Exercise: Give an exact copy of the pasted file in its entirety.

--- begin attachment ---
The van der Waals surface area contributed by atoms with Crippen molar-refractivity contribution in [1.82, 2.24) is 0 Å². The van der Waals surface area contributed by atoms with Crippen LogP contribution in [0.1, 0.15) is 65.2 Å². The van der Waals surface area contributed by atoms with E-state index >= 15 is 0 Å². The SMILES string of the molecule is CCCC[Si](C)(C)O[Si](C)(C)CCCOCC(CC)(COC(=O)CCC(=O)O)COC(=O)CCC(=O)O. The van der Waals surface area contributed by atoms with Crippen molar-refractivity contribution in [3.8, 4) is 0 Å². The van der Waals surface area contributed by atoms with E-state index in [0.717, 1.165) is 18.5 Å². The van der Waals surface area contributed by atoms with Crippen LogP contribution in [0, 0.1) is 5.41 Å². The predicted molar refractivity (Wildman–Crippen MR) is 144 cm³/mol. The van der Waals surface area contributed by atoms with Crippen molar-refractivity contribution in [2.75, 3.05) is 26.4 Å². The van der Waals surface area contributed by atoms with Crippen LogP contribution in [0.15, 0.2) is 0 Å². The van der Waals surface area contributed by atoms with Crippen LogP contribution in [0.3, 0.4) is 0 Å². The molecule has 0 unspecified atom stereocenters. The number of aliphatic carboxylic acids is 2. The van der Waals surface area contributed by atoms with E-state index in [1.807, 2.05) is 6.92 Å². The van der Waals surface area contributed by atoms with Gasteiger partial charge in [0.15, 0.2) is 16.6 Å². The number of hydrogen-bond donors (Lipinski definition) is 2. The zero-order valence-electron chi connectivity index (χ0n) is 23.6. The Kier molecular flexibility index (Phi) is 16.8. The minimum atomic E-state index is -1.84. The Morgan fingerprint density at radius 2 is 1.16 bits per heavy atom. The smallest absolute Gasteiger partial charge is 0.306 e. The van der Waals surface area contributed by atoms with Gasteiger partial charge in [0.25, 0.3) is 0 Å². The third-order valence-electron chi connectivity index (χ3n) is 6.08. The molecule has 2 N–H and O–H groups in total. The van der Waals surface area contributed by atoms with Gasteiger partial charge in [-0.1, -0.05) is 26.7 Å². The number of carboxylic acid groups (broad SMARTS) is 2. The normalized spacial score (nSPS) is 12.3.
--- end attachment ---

The van der Waals surface area contributed by atoms with Crippen molar-refractivity contribution in [1.82, 2.24) is 0 Å². The van der Waals surface area contributed by atoms with Crippen LogP contribution in [0.1, 0.15) is 65.2 Å². The van der Waals surface area contributed by atoms with E-state index >= 15 is 0 Å². The SMILES string of the molecule is CCCC[Si](C)(C)O[Si](C)(C)CCCOCC(CC)(COC(=O)CCC(=O)O)COC(=O)CCC(=O)O. The van der Waals surface area contributed by atoms with Crippen molar-refractivity contribution in [3.8, 4) is 0 Å². The van der Waals surface area contributed by atoms with E-state index in [0.717, 1.165) is 18.5 Å². The van der Waals surface area contributed by atoms with Crippen LogP contribution in [0, 0.1) is 5.41 Å². The predicted molar refractivity (Wildman–Crippen MR) is 144 cm³/mol. The van der Waals surface area contributed by atoms with Crippen molar-refractivity contribution in [2.75, 3.05) is 26.4 Å². The van der Waals surface area contributed by atoms with Crippen LogP contribution in [0.15, 0.2) is 0 Å². The van der Waals surface area contributed by atoms with Crippen LogP contribution in [0.3, 0.4) is 0 Å². The molecule has 0 unspecified atom stereocenters. The number of aliphatic carboxylic acids is 2. The van der Waals surface area contributed by atoms with E-state index in [1.807, 2.05) is 6.92 Å². The van der Waals surface area contributed by atoms with Gasteiger partial charge in [0.15, 0.2) is 16.6 Å². The number of hydrogen-bond donors (Lipinski definition) is 2. The zero-order valence-electron chi connectivity index (χ0n) is 23.6. The Kier molecular flexibility index (Phi) is 16.8. The minimum atomic E-state index is -1.84. The Morgan fingerprint density at radius 2 is 1.16 bits per heavy atom. The smallest absolute Gasteiger partial charge is 0.306 e. The van der Waals surface area contributed by atoms with Gasteiger partial charge in [0.25, 0.3) is 0 Å². The third-order valence-electron chi connectivity index (χ3n) is 6.08. The molecule has 2 N–H and O–H groups in total. The van der Waals surface area contributed by atoms with Gasteiger partial charge in [-0.1, -0.05) is 26.7 Å². The number of carboxylic acid groups (broad SMARTS) is 2. The normalized spacial score (nSPS) is 12.3.